Marvel Movies Should Take Notes From Jessica Jones

Marvel Movies Should Take Notes From Jessica Jones

Jessica Jones is a neo-noir television series from the house of Marvel involving characters whose powers range from jumping really high, to controlling your mind. But at its heart, showrunner Melissa Rosenberg has created a show that deals with themes common to all of us. From voyeurism, helplessness, the guilt attached to failure, and a need to impose control, Marvel's latest collaboration with Netflix handles the dark clouds over us in a delicate manner.

From the get-go, the dynamic range of its titular character - Krysten Ritter as Jessica Jones - powers the dark humour and darker tone of the show with aplomb. After a failed stint as a superhero, her new life as a private investigator is all about "paying rent and getting the next client". But Jones' PTSD episodes reveal a mysterious villain figure known as Kilgrave, who is easily one of the best Marvel villains we've seen.

Even though he has the ability to simply tell people what to do, he is spared from the usual grand visions of world domination. For him, the world is a plaything - he toys with others as he chooses - and is blissfully remorseless. This becomes evident when he has to once correct himself after he calls Jessica a "thing" instead of "person". And David Tennant - best known as the Tenth Doctor from popular Doctor Who - can play the part with great panache.

marvel_jessica_jones_tennant.jpgImage: Myles Aronowitz/Netflix

Jessica Jones deftly deals with themes of abuse, rape and female sexuality without using them as titillation for the show's audience. That's something that many people have complained other shows do too much of - particularly HBO's Game of Thrones.

Speaking to the LA Times, Rosenberg narrates how she saw Jones: "What I love about this character is she's so unapologetically who she is. She's unapologetic about her sexuality, about her powers, about her drinking, about just about anything. She's just kind of who she is."

The show also has plenty of strong female characters to round out the cast, which helps further develop its tone. Trish Walker, played by Rachael Taylor, is Jones' best friend and a former child star with a history of abuse. Carrie-Anne Moss of The Matrix fame portrays Jeri Hogarth, a high-profile lawyer who provides Jones with tricky cases.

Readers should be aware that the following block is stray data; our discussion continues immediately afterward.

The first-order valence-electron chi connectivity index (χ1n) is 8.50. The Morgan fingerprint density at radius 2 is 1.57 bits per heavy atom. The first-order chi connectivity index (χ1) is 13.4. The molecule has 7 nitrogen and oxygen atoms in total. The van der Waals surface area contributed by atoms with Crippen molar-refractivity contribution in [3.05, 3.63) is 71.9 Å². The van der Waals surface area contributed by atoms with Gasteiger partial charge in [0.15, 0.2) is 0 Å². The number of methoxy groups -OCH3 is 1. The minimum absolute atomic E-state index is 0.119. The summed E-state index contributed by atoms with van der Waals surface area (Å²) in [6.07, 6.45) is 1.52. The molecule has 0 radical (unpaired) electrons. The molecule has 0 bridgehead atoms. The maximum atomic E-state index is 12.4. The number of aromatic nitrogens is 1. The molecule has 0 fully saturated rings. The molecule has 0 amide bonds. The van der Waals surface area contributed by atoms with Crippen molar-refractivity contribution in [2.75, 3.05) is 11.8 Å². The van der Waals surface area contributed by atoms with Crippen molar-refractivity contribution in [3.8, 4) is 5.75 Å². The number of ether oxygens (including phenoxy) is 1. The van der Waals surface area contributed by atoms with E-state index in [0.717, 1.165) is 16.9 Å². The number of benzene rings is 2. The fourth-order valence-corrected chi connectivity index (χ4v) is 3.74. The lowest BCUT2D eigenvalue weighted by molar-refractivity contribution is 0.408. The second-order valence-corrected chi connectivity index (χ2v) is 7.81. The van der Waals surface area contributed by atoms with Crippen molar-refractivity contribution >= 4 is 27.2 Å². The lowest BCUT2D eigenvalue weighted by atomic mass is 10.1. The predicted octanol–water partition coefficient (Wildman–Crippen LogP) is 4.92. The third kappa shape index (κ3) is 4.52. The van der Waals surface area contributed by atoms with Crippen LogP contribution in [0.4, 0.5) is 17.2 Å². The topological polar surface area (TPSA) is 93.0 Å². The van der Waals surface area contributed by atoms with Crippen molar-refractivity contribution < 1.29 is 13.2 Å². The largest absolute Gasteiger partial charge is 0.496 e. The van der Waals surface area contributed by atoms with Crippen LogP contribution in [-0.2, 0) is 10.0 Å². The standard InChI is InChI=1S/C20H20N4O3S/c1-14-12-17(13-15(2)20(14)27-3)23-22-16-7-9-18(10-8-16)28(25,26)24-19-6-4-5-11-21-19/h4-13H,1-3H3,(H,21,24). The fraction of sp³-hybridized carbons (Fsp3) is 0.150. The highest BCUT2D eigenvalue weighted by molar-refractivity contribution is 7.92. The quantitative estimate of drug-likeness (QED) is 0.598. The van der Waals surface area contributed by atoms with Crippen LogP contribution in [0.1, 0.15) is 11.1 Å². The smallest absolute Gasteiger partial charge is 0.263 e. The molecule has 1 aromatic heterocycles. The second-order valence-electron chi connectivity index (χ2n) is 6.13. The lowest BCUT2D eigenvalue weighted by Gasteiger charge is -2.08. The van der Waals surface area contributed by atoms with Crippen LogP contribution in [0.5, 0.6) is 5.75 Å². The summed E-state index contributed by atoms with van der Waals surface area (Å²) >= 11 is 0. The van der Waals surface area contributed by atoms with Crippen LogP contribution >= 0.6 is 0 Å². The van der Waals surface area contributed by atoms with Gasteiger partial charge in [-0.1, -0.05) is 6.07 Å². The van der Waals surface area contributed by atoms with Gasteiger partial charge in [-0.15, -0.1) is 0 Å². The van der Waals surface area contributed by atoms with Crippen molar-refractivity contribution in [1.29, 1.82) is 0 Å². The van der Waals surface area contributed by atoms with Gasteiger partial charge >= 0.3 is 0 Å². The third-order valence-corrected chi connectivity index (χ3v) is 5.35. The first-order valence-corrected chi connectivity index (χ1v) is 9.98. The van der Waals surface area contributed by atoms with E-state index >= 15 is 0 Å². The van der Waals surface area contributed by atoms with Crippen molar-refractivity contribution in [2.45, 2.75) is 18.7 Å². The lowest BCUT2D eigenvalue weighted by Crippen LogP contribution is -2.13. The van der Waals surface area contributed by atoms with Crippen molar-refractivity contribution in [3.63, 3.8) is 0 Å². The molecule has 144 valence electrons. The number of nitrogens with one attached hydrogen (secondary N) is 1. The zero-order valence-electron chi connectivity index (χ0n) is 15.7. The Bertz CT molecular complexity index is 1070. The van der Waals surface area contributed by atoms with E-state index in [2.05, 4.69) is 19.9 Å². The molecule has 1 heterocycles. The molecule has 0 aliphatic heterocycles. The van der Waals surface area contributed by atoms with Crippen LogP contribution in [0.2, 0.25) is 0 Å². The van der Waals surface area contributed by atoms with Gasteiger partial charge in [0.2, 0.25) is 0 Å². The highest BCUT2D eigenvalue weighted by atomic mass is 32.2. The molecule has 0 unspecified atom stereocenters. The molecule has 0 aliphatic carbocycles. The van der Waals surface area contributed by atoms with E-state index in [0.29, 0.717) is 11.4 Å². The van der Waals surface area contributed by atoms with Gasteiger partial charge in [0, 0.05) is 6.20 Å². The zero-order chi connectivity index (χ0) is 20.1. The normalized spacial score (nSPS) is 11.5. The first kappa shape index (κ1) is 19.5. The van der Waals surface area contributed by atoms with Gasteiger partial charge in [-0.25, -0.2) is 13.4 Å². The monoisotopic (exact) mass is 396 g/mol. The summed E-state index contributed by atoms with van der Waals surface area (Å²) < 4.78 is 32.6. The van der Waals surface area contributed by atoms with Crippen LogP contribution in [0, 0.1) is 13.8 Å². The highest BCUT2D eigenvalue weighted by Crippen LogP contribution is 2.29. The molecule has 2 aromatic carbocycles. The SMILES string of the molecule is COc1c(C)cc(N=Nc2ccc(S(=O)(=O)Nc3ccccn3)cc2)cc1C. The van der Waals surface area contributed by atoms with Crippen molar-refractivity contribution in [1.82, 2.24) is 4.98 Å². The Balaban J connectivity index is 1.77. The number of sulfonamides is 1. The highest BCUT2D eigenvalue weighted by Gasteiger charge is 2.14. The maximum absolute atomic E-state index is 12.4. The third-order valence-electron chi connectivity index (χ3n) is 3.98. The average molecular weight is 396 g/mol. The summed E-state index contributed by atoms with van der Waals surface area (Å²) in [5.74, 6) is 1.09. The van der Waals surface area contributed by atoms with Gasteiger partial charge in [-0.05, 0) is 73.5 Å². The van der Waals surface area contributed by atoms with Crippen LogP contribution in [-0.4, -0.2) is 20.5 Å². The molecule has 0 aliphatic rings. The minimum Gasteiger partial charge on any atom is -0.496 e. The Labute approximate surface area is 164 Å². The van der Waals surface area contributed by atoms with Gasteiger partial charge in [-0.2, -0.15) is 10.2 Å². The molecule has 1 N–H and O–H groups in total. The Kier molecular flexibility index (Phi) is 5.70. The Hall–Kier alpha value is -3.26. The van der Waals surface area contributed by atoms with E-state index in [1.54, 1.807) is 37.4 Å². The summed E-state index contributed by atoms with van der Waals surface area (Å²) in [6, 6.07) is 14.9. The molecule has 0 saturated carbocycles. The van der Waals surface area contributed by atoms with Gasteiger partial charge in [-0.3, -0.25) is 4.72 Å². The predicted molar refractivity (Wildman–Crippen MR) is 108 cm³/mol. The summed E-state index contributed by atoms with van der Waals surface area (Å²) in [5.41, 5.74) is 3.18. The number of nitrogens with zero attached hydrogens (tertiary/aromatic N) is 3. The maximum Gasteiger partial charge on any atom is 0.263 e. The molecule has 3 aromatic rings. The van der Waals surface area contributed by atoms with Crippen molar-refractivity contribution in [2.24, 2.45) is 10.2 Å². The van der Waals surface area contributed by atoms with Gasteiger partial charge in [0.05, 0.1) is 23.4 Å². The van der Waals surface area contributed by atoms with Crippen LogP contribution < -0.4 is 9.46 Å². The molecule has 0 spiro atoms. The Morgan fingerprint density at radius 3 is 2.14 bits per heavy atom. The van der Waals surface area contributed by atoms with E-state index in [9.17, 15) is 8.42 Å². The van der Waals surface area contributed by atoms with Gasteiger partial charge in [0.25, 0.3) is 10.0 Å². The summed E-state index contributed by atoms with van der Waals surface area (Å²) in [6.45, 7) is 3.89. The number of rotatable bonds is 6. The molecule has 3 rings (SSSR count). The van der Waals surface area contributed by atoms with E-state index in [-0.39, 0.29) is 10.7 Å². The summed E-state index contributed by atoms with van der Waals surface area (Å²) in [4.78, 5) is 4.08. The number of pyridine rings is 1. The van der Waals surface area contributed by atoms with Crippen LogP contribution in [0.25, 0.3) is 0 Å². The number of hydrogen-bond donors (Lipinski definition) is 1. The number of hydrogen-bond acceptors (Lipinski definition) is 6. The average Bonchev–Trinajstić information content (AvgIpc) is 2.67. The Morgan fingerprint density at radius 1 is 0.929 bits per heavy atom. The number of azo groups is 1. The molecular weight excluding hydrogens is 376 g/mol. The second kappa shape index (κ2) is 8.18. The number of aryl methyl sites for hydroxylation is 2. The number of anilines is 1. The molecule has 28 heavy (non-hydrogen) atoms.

Hogarth doesn't get as much screen time as the others, but it's commendable how Rosenberg and her team of writers treat her sexual orientation as a part of the character, and not the lens we view her through. Even in multiple side-plots with couples, the women come off as stronger in the relationship.

Possibly the most underdeveloped character - and this is to Marvel's fault - is Mike Colter's Luke Cage, a bartender with a mysterious past who meets Jones during an investigation. That could be because Cage is about to get his own Netflix series sometime next year, and so a lot about him remains under wraps.

marvel_jessica_jones_colter.jpgImage: Myles Aronowitz/Netflix

Locking away characters like this has become a growing issue for the Marvel Cinematic Universe (MCU). Guardians of the Galaxy was guilty of it to an extent, but Avengers: Age of Ultron was an extreme case, as a 141-minute package of fight scenes and titbits of "Next time, in the MCU".

Despite Cage's half-baked presence, Marvel's new small-screen venture manages to stand on its own two feet and create a series that is enjoyable as a self-contained entity. For Marvel, Jessica Jones is a dual victory. It manages to explore a morally complex multi-layered character of the female sex without turning her into a trope.

In addition to that is Kilgrave's presence: once more a Marvel television series has provided us with a villain who isn't evil for the sake of evil or doesn't harbour an agenda to rule the planet. While Jessica Jones may falter with its pacing and sometimes adhere too strictly to its serialised nature, it still provides a shift in tone and writing for Marvel. Halfway through the series, we feel that the studio's movie writers could well take a cue on how to create a story that eschews the fate of the world, for an exploration of the human psyche.

Marvel's Jessica Jones released recently on Netflix. Although the service is not officially available in India, there are plenty of ways to subscribe to it using tools such as UnoDNS.


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